By Ken Williams | Editor
Adams Avenue Street Fair keeps getting bigger and better
Thirty-four years ago, the inaugural Adams Avenue Street Fair started off rather modestly, featuring a local band comprised of moonlighting police officers. In 2015, the popular event has grown into Southern California’s largest free, two-day music festival and features 110 acts.
Not only that, the Street Fair now showcases craft beer, the sudsy refreshment San Diego is known for around the globe. But this year, for the first time, wine tasting joins the lineup as another example of a popular pastime in America’s Finest City.
“We have new restaurants and businesses on Adams Avenue to showcase along with a wine-tasting area to complement our craft beer tasting,” said Scott Kessler, executive director of Adams Avenue Business Association (AABA), which presents the Street Fair.
Weather permitting, organizers expect 100,000 people to attend the two-day event on Saturday and Sunday, Sept. 26 and 27.
Musical headliners included this year, according to Kessler:
—Rugburns: acoustic rock
—Former Stray Cat band member Lee Rocker: rockabilly
—The Wailing Souls: reggae
—HoneyHoney: jazzy indie rock
—Kid Ramos and the 44s: blues roots rock
—Stranger: reggae roots rock and jazz
—Steve Poltz: singer/songwriter
Between the music, the beer and the wine, those who crave munchies can purchase food from dozens of vendors. There will be “all kinds of festival food including: barbecue, sausage, vegetarian, Asian, Greek, Ethiopian, Mexican, pizza and all sorts of desserts like shaved ice, ice cream, cheesecake in a cup, homemade root beer, funnel cake,” Kessler said.
“The Adams Street Fair has attractions for every age group and interest; from carnival rides to beer gardens, musical performances to people watching, alternative shopping and dining,” Kessler said.
The Street Fair is one of the main money-making ventures for the Adams Avenue Business Association (AABA) — a nonprofit corporation that formed in the early 1980s for the purpose of revitalizing and marketing the Adams Avenue business corridor — and Kessler puts it into perspective: “The Street Fair accounts for approximately 50 percent of the AABA’s annual income.”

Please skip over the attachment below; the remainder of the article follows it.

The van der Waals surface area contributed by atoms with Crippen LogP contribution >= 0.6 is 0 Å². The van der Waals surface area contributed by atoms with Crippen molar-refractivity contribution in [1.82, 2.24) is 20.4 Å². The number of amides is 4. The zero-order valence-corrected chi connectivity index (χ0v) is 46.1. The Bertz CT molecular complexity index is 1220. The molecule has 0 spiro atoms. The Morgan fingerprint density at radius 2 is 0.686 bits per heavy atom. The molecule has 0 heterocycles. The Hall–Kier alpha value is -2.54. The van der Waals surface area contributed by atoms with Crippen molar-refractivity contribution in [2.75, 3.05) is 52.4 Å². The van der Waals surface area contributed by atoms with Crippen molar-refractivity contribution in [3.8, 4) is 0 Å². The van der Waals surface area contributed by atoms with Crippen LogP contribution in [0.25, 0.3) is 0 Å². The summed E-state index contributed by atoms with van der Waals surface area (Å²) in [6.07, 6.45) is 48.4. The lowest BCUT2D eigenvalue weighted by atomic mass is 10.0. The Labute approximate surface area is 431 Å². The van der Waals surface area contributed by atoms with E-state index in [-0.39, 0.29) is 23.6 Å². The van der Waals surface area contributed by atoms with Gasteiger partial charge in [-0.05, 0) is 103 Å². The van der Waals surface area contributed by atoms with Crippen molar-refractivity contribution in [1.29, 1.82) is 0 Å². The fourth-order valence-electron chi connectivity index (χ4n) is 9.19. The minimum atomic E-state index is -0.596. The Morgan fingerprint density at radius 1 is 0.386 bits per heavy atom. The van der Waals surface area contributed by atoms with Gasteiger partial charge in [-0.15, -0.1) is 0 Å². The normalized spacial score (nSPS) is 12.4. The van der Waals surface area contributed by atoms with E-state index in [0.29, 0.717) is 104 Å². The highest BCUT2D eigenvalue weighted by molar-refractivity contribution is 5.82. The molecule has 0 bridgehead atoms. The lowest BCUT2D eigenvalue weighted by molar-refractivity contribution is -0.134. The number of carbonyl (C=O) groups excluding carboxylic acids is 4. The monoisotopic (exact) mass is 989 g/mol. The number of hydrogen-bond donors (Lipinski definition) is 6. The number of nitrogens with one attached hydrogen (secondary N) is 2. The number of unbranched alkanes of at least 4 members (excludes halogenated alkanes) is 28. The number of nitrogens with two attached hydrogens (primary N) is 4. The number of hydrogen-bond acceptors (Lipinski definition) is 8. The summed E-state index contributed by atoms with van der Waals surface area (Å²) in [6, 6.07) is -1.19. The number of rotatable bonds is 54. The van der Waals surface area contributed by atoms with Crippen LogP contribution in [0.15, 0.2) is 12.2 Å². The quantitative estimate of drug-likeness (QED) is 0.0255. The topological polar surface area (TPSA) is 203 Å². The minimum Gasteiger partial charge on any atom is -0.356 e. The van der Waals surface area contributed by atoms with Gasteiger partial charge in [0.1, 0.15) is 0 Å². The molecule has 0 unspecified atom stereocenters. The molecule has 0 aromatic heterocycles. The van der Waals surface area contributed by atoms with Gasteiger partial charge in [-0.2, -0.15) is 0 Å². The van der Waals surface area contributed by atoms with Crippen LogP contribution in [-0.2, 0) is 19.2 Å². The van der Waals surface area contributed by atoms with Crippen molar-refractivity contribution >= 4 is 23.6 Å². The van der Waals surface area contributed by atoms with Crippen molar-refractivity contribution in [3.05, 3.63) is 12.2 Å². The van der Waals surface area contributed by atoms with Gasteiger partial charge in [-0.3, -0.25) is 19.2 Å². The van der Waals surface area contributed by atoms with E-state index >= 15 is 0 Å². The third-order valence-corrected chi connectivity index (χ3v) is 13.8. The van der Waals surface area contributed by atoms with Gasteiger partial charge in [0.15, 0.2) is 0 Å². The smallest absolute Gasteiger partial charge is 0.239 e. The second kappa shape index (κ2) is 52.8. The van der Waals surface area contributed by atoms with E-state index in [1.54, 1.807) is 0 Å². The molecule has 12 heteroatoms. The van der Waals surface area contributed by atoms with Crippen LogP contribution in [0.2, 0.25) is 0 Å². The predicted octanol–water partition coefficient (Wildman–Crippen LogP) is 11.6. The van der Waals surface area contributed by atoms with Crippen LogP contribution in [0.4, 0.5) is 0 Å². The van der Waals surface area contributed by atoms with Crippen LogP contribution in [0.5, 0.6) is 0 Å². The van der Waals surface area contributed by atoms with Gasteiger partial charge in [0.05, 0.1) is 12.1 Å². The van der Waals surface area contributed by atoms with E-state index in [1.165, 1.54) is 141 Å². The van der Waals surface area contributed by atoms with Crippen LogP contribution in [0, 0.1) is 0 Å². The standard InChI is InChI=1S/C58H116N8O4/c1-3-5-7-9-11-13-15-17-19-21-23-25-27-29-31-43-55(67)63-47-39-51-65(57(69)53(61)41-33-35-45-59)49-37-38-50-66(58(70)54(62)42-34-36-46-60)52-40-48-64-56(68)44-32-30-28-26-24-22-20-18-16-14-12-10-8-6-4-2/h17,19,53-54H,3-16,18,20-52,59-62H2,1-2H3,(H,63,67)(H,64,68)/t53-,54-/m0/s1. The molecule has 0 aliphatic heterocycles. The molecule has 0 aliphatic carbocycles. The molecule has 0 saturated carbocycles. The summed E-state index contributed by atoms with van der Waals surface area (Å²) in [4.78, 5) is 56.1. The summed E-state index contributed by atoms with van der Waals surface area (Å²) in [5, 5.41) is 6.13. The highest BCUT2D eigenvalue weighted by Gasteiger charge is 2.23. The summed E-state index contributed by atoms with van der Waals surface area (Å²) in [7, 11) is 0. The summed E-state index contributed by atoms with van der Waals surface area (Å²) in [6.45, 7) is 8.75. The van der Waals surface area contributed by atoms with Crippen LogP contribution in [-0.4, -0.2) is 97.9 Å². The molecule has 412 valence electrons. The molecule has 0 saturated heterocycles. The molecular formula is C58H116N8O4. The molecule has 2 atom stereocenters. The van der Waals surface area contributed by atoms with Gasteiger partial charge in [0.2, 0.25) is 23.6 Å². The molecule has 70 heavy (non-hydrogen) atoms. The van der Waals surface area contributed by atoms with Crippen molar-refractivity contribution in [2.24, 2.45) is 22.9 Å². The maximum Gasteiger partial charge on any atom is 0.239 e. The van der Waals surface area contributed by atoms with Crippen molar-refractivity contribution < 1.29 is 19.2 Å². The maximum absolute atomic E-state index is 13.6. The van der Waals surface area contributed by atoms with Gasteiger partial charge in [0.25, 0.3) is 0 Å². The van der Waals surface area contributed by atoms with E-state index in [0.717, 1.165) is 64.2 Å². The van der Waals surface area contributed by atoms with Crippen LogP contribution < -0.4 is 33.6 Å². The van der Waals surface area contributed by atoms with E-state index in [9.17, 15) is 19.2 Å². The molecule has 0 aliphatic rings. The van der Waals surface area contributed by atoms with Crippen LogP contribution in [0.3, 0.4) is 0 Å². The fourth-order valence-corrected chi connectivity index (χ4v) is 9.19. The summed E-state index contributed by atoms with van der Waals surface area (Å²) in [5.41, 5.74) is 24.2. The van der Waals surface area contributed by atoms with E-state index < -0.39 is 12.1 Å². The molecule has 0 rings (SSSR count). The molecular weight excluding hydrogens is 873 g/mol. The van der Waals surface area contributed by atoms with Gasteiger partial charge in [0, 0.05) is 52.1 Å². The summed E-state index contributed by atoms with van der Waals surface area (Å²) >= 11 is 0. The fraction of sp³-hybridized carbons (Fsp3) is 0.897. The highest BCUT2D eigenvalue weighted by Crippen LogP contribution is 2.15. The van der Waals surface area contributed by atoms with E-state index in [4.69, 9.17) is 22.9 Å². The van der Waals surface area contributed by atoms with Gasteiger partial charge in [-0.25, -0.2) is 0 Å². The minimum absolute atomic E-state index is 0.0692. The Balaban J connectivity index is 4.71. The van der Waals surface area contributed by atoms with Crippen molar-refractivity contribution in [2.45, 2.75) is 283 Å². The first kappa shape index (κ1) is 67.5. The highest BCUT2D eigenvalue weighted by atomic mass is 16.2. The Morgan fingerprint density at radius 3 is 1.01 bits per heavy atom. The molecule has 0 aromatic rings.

Surprisingly, the beer gardens and the beer tasting aren’t the chief revenue sources from the Street Fair.
“The craft beer gardens are just one of the featured and diverse offerings the Street Fair provides,” Kessler said. “The beer sales account for only 10 percent of the event’s income stream.”
Tourism also helps boost attendance. “The Street Fair draws about half its audience from the city of San Diego, 25 percent from the county and 25 percent from outside the county,” he said.
From its modest start, the Street Fair has become a cultural institution in Uptown. Kessler attributes that success to hard work.
“It has been staffed by a core group of community members that take great pride in their work while being managed by professional economic development staff from the Adams Avenue Business Association,” he said.
Several years ago, the AABA introduced a phone app to promote their business members and events.
“The phone app has been operable for the past 2.5 years and features the AABA’s special events as well as our local business directory. The purpose of the app is to make information more easily accessible,” Kessler said.
The Street Fair started in 1981 at the corner of School and Mansfield streets. In 2015, the Street Fair will take over Adams Avenue Park, several parking lots and seven blocks along Adams Avenue between 32nd and 35th streets.
As the Bob Dylan song says, “The times they are a-changin.’”
—Ken Williams is editor of Uptown News and Mission Valley News and can be reached at firstname.lastname@example.org or at 619-961-1952. Follow him on Twitter at @KenSanDiego, Instagram at @KenSD or Facebook at KenWilliamsSanDiego.